Dr. Robert J. Gee, whose lavish spending and fiscal stewardship at the Falmouth-based National Graduate School of Quality Management have spawned three separate inquiries, has been removed as the college’s president by the board of trustees, the school informed its staff yesterday.
Thomas C. Kneaval, the chairman of the school’s board of trustees, said in an e-mail that Gee would return to teaching and “other activities related to” a hastily scheduled review by the New England Association of Schools and Colleges, which accredits institutions of higher education. The association’s next review had been scheduled for 2014, but was recently moved up to September because of revelations about the school.
Attorney General Martha Coakley launched a separate investigation after the Globe reported on April 26 that the tiny Falmouth school had paid Gee $732,891 in 2009, provided his wife with a $100,000 annual salary, given the couple two new Mercedes Benz automobiles, and paid nearly $200,000 for a two-week annual timeshare for the Gees in the US Virgin Islands.
Gee purchased the two automobiles at school expense, for $130,658, not long after the Massachusetts Development Finance Agency authorized $2.64 million in low-interest bonds in 2009 so the school could buy a $3.25 million waterfront compound overlooking Martha’s Vineyard. The compound’s most breathtaking views are from a six-bedroom house that was intended to be Gee’s residence.
Coakley, whose office oversees nonprofit groups, said in April that Gee’s compensation seemed excessive and raised questions about the school’s stewardship of charitable funds. She has ordered the school to turn over to her office numerous documents, including any that would illuminate whether the school’s trustees had adequately overseen Gee’s administration of the school.
Kneaval’s e-mail announced that John H. Bridges III, the board’s vice chairman, would serve as interim president. A school administrator inadvertently copied a Globe reporter on the e-mail.
Scott Adams, a former board member, told the Globe in April that the board had acted as a “puppet group’’ that seldom raised questions about Gee’s spending.
Yesterday, Adams said that Bridges had long been troubled that the board did not exercise its proper oversight role.
Diana Pisciotta, a spokeswoman for the board of trustees, said that Kneaval would not comment further and that the board “prefers to let the letter stand on its own.’’ She declined to say whether Gee’s compensation had been reduced.
The letter, Pisciotta said in an interview, “is a clear sign that the board is acting responsibly to fulfill its fiduciary duties and to assure that the school continues its accreditation.’’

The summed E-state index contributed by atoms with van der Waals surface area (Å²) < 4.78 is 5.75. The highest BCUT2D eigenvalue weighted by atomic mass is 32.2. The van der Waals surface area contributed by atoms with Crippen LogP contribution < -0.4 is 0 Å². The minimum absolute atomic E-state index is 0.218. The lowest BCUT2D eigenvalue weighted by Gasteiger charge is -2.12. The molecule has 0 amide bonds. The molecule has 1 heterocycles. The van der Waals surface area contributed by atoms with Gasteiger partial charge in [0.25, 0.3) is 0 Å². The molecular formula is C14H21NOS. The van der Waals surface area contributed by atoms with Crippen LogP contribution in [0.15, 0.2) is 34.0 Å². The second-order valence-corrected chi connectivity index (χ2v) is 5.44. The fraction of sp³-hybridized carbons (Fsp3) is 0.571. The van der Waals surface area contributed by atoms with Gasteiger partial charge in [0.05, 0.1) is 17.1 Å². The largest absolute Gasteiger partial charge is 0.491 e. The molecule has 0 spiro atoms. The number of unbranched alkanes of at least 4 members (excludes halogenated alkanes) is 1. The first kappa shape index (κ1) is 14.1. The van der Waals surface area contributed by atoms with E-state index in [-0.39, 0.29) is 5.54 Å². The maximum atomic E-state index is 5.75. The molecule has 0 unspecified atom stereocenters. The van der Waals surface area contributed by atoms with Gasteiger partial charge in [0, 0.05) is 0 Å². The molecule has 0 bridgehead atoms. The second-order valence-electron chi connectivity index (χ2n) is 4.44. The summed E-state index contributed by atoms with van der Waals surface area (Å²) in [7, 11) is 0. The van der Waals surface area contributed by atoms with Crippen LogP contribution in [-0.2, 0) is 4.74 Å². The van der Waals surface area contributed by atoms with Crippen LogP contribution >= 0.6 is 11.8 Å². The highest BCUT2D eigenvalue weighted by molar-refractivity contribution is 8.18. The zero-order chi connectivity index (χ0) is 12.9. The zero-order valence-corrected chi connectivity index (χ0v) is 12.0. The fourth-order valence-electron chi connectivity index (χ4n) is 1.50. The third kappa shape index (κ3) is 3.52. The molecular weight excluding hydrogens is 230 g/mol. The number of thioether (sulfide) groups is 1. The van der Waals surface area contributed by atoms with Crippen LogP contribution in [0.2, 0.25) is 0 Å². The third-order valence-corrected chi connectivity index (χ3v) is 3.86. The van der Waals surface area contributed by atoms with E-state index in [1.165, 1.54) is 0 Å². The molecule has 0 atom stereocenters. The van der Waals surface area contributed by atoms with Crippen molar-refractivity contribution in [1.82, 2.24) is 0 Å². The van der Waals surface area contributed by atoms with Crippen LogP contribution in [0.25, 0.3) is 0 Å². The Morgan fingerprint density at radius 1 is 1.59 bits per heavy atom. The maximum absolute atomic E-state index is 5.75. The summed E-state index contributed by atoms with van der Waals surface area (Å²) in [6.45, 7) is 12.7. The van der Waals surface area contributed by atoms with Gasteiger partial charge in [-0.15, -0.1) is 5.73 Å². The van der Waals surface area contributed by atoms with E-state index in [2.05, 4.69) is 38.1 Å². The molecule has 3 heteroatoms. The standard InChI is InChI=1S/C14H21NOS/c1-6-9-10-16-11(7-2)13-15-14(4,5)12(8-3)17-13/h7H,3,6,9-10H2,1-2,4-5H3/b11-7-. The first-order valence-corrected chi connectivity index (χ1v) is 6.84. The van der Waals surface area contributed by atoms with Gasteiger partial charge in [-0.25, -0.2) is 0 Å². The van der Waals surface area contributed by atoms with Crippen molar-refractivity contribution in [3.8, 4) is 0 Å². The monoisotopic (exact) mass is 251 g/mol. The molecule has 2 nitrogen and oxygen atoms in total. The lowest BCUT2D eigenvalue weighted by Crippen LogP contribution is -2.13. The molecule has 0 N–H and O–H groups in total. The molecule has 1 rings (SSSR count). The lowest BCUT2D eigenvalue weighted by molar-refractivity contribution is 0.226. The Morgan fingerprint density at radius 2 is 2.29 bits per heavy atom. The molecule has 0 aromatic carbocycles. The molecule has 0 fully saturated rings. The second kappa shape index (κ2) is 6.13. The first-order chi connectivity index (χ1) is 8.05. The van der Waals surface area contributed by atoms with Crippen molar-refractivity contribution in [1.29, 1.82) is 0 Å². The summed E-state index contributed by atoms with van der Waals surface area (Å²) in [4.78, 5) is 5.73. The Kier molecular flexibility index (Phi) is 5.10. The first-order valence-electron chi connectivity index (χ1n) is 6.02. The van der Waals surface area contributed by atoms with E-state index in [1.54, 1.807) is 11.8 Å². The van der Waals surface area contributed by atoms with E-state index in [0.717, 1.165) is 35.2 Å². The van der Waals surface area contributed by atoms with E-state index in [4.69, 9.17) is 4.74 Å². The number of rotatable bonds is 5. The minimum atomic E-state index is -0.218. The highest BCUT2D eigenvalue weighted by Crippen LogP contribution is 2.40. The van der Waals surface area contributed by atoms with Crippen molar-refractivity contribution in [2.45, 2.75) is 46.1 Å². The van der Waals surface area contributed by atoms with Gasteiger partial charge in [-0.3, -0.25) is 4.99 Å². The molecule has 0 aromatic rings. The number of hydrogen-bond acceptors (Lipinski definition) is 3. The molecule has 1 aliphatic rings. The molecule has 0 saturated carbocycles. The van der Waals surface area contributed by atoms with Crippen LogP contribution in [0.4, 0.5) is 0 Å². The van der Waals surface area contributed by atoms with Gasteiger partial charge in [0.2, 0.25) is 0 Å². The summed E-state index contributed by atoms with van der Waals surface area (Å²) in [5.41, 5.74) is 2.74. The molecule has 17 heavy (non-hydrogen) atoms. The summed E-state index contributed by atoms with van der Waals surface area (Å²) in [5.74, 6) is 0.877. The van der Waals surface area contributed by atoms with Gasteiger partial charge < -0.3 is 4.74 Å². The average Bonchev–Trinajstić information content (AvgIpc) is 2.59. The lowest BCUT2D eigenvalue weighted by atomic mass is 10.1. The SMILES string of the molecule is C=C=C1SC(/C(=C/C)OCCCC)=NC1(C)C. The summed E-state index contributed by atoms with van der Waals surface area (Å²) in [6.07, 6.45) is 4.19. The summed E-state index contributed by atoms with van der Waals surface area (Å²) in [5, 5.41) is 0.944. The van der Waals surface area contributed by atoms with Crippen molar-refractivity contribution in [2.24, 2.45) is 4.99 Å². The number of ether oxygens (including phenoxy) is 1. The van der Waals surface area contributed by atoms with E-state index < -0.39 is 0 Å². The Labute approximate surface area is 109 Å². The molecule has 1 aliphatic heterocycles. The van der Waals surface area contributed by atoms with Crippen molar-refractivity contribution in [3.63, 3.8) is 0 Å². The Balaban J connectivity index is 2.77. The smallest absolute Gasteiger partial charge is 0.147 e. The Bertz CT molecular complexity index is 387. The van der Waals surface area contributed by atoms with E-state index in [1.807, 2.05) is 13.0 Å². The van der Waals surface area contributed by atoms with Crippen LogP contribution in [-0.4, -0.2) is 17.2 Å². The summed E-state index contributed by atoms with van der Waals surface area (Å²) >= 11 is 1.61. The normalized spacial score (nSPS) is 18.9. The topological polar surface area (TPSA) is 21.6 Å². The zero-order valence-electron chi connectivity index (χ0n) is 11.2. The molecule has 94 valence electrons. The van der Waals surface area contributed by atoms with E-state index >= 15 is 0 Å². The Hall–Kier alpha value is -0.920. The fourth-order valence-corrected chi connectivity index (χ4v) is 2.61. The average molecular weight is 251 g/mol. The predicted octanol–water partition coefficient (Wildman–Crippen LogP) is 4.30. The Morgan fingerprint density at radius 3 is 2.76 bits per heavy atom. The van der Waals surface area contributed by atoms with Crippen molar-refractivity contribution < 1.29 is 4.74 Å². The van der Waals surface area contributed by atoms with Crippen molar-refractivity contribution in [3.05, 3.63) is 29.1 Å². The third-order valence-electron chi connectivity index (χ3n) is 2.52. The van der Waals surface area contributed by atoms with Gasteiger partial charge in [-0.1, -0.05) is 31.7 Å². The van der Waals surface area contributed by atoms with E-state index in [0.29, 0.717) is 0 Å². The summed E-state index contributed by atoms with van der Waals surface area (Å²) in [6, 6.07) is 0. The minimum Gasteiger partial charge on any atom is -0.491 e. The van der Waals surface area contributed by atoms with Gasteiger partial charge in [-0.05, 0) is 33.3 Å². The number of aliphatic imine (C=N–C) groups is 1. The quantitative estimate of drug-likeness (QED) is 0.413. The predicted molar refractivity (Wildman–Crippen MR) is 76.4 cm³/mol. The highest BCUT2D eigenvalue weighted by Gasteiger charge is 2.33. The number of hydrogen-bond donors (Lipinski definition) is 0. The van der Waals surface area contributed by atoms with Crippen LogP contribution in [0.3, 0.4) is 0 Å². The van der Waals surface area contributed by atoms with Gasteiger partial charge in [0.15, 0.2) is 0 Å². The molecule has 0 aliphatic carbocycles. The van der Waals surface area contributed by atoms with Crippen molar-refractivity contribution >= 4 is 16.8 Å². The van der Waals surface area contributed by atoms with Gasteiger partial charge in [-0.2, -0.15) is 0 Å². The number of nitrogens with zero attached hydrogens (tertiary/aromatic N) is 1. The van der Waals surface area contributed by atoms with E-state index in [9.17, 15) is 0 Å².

Last night, Brad Puffer, a spokesman for Coakley, said the attorney general is conducting a comprehensive review of the school “in order to protect charitable funds and the public interest.”
“While we cannot comment on actions reportedly taken by the board regarding its president, the school’s board of directors has an ongoing fiduciary obligation to make decisions in the best interest of the organization,” he said.
Last night, attempts to reach Gee by phone and by e-mail were unsuccessful. Gee founded the school in 1994. It has fewer than 400 students, who take undergraduate and graduate courses around the country in total quality management, to more efficiently manage production and manufacturing processes.
According to the letter, Gee was being replaced in advance of the pending visit by officials of the accrediting agency, the New England Association of Schools and Colleges. Accreditation is critical to schools like the National Graduate School. If it were withdrawn, the school would probably not survive.
Barbara E. Brittingham, the president of the New England Association, said in an interview yesterday that Gee, after the April disclosures, asked her agency’s higher education commission to move up the review by two years. Speaking generally, Brittingham said that such a step is unusual and occurs when there are publicly expressed concerns that relate to accreditation.
The association, she said, “does not typically get into how money is spent.’’
Among the standards for accreditation listed on the association’s website, a school is required to devote “all, or substantially all, of its gross income to the support of its educational purposes and programs.’’
In addition to compensation that matched that of presidents of major universities, the Globe reported that Gee was given a new contract in 2006 that runs until 2023, when he will be 79. It guarantees him a base salary of $400,000 a year, an annual incentive bonus of at least 15 percent of his salary, an expense account that permits expenses “well above the norm,’’ travel costs for Gee and his spouse to the timeshare resort, renovations to his residence, and even reimbursement for wear and tear on his luggage and clothing.
What’s more, Gee was entitled to cash if he did not use his four weeks of vacation or 30 sick days each year.
There have also been some accusations that the school has been awarding some degrees without proper approval. For that reason, the Massachusetts Department of Higher Education has been conducting its own investigation.
Elizabeth K. Keating, a nonprofit finance expert who examined the school’s nonprofit tax filings at the Globe’s request and who concluded that school assets were being used for personal gain, said the board’s new aggressiveness is welcome and overdue.
Most such abuses, Keating said yesterday, can be addressed by diligent board members who provide true oversight.
“Perhaps it is time to talk about training nonprofit boards, amply funding and staffing nonprofit oversight agencies, and developing better research tools to help identify frauds before they become as egregious as the one at National Graduate School,” Keating said.
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